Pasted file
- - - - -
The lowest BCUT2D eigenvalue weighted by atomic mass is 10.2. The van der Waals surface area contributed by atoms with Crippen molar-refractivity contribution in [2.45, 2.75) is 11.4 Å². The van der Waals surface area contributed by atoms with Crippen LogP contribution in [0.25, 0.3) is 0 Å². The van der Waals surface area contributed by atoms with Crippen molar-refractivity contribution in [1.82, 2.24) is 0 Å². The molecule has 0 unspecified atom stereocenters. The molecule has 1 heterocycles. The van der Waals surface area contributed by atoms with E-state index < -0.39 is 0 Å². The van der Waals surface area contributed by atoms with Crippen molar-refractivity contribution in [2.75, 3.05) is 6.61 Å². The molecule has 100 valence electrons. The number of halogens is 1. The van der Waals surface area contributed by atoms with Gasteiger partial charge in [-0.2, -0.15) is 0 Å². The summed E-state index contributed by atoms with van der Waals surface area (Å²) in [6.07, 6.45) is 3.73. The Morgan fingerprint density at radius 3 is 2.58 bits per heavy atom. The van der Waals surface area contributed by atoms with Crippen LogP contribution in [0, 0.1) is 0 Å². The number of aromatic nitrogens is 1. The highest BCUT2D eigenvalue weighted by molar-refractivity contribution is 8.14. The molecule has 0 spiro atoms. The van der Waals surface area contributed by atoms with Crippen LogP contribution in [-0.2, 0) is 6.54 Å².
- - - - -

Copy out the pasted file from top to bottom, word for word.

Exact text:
The lowest BCUT2D eigenvalue weighted by atomic mass is 10.2. The van der Waals surface area contributed by atoms with Crippen molar-refractivity contribution in [2.45, 2.75) is 11.4 Å². The van der Waals surface area contributed by atoms with Crippen LogP contribution in [0.25, 0.3) is 0 Å². The van der Waals surface area contributed by atoms with Crippen molar-refractivity contribution in [1.82, 2.24) is 0 Å². The molecule has 0 unspecified atom stereocenters. The molecule has 1 heterocycles. The van der Waals surface area contributed by atoms with E-state index < -0.39 is 0 Å². The van der Waals surface area contributed by atoms with Crippen molar-refractivity contribution in [2.75, 3.05) is 6.61 Å². The molecule has 100 valence electrons. The number of halogens is 1. The van der Waals surface area contributed by atoms with Gasteiger partial charge in [-0.2, -0.15) is 0 Å². The summed E-state index contributed by atoms with van der Waals surface area (Å²) in [6.07, 6.45) is 3.73. The Morgan fingerprint density at radius 3 is 2.58 bits per heavy atom. The van der Waals surface area contributed by atoms with Crippen LogP contribution in [0, 0.1) is 0 Å². The number of aromatic nitrogens is 1. The highest BCUT2D eigenvalue weighted by molar-refractivity contribution is 8.14. The molecule has 0 spiro atoms. The van der Waals surface area contributed by atoms with Crippen LogP contribution in [-0.2, 0) is 6.54 Å².